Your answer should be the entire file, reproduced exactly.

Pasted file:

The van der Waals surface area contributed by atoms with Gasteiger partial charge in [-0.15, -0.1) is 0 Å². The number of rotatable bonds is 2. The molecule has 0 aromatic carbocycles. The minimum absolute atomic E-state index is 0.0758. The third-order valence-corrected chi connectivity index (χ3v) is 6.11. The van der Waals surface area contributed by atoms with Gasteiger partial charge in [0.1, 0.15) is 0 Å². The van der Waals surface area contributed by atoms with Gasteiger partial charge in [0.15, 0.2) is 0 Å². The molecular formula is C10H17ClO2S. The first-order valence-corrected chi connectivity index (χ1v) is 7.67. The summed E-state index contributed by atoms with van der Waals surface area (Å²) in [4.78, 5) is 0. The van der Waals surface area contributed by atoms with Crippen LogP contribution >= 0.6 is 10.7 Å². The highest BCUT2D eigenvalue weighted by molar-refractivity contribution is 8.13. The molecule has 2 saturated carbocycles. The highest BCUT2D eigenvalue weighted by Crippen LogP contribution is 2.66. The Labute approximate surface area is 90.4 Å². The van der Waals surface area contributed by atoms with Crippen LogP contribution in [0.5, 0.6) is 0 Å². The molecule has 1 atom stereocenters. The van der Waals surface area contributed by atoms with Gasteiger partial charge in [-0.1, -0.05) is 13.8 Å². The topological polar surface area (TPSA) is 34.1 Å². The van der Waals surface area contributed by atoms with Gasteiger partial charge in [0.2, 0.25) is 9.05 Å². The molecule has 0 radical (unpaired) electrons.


The van der Waals surface area contributed by atoms with Gasteiger partial charge in [-0.15, -0.1) is 0 Å². The number of rotatable bonds is 2. The molecule has 0 aromatic carbocycles. The minimum absolute atomic E-state index is 0.0758. The third-order valence-corrected chi connectivity index (χ3v) is 6.11. The van der Waals surface area contributed by atoms with Gasteiger partial charge in [0.1, 0.15) is 0 Å². The van der Waals surface area contributed by atoms with Gasteiger partial charge in [0.15, 0.2) is 0 Å². The molecular formula is C10H17ClO2S. The first-order valence-corrected chi connectivity index (χ1v) is 7.67. The summed E-state index contributed by atoms with van der Waals surface area (Å²) in [4.78, 5) is 0. The van der Waals surface area contributed by atoms with Crippen LogP contribution >= 0.6 is 10.7 Å². The highest BCUT2D eigenvalue weighted by molar-refractivity contribution is 8.13. The molecule has 2 saturated carbocycles. The highest BCUT2D eigenvalue weighted by Crippen LogP contribution is 2.66. The Labute approximate surface area is 90.4 Å². The van der Waals surface area contributed by atoms with Crippen LogP contribution in [0.5, 0.6) is 0 Å². The molecule has 1 atom stereocenters. The van der Waals surface area contributed by atoms with Gasteiger partial charge in [-0.1, -0.05) is 13.8 Å². The topological polar surface area (TPSA) is 34.1 Å². The van der Waals surface area contributed by atoms with Gasteiger partial charge in [0.2, 0.25) is 9.05 Å². The molecule has 0 radical (unpaired) electrons.